History can give context to understanding as to why a concept came into being. The concept that I am looking at today is the Recommended Daily Allowance [RDA]. This is a nutritional standard that was first developed by a committee of the US National Academy of Sciences at the beginning of World War II to investigate issues of nutrition that might “affect national defense”. During WW I, the ration standards for British solders was found not to be completely adequate to maintain health so in the years after the war, nutrition research became an active area of scientific inquiry and the official codification of uncovered ‘facts’.
Over the years these standards have been revised many times and now the most encompassing version in the U.S. is referred as Dietary Reference Intake [DRI]. According to the Wikipedia article linked above, the DRI is for the general public as well as professionals. The applications are:
- Composition of diets for schools, prisons, hospitals or nursing homes
- Industries developing new food stuffs
- Healthcare policy makers and public health officials
Notice that it is really oriented to institutions not individuals.
Twenty years ago the now familiar food Nutrition Facts label started to appear on all packaged food. This was seen as a consumer victory in the battle to know what was in manufactured food. Things like sodium, sugar, trans- and saturated fats could not be hidden lurking to undermine the health of an unsuspecting eater. Now, if one chose to read the label, all was revealed to inquiring minds. It is ironic that obesity and metabolic diseases which have a known strong connection to eating habits have skyrocketed since that time.
The standards for each and every recognized macro- and micro-nutrient determined to be worth knowing about, have now been given sanction by academic/governmental committees that have determined what ‘97.5% of healthy individuals’ need on a daily basis. This means that 25 people in 1000 that are not covered by those recommendations. Not enough to worry about, I suppose.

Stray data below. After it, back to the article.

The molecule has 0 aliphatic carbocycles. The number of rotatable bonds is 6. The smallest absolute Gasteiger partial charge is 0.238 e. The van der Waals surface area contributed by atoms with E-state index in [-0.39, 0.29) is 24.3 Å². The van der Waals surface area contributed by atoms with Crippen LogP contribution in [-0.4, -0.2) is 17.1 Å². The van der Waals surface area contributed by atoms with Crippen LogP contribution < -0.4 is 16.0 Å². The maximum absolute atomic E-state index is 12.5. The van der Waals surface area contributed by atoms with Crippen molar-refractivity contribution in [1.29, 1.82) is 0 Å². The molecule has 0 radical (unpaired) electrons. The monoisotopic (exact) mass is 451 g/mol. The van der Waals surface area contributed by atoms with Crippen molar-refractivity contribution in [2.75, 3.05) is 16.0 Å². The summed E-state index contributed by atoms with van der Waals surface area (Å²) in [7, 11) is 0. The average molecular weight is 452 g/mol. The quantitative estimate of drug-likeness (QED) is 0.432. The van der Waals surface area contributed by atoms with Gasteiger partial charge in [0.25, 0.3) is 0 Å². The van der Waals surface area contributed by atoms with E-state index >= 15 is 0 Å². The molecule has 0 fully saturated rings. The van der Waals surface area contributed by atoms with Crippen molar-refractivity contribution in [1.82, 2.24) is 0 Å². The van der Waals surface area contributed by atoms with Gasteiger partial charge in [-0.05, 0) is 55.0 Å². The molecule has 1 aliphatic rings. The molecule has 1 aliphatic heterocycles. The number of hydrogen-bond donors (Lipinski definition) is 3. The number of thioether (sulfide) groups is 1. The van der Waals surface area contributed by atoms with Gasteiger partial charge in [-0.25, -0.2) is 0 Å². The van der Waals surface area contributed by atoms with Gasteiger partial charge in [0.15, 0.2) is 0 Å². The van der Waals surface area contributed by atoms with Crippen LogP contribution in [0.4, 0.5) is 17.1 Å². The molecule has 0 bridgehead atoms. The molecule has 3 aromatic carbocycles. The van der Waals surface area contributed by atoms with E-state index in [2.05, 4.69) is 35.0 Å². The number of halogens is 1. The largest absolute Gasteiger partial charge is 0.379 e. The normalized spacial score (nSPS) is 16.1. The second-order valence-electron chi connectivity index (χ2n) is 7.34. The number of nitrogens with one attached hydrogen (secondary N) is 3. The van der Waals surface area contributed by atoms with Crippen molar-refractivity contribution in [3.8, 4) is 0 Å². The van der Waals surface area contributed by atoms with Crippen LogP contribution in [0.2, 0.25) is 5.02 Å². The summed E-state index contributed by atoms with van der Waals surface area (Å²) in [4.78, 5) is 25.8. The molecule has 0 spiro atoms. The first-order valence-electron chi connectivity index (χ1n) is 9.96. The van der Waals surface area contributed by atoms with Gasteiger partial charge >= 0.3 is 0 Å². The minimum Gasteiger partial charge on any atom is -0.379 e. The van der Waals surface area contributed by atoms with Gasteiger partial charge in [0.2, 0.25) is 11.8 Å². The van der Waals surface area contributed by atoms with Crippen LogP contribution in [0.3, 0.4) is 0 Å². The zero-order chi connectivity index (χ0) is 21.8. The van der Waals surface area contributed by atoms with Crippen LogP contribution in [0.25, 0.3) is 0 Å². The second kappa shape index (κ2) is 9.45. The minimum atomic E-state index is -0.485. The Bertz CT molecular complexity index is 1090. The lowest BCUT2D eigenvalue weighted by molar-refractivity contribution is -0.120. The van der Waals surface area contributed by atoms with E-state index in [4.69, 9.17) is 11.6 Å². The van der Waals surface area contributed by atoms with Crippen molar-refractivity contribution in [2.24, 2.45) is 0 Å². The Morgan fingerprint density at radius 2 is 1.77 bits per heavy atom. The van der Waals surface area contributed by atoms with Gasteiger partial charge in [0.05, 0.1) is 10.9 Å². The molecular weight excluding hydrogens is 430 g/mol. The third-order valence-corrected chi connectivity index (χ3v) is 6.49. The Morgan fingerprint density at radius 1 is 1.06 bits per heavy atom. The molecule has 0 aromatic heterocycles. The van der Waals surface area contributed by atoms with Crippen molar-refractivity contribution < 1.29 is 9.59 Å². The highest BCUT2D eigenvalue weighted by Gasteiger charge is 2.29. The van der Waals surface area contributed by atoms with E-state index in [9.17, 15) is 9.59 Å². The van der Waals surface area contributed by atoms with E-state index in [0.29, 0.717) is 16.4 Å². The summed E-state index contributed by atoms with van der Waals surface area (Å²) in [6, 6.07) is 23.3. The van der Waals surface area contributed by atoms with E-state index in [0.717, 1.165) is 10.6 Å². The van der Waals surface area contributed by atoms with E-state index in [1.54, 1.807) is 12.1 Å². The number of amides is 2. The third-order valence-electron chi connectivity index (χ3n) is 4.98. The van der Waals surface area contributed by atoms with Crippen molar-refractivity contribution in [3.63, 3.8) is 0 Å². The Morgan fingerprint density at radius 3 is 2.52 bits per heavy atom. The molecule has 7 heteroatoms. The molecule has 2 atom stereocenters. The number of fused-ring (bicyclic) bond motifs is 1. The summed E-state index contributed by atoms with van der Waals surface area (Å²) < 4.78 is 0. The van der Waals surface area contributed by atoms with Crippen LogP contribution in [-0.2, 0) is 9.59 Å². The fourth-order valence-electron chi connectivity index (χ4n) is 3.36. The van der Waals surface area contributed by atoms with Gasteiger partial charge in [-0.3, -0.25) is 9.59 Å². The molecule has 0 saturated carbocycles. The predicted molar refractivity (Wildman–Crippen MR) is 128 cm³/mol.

Obviously there are several flaws to this concept of sufficiency. All the nutrients mentioned are needed for health and there are without a doubt at least a few more. It is curious that needing them daily in a certain amount has never been proven. Various feeding trails have taken this fixed daily intake approach as a method suitable for study. The amounts of nutrients chosen to be tested are based on conjecture and statistical averages. Practically speaking, testing for all variations of all known nutrients would require an astronomically huge number of studies even if one used a very simplified paradigm. That would still not include synergisms of nutrients or various food types or the conditions of existence for different types of individuals.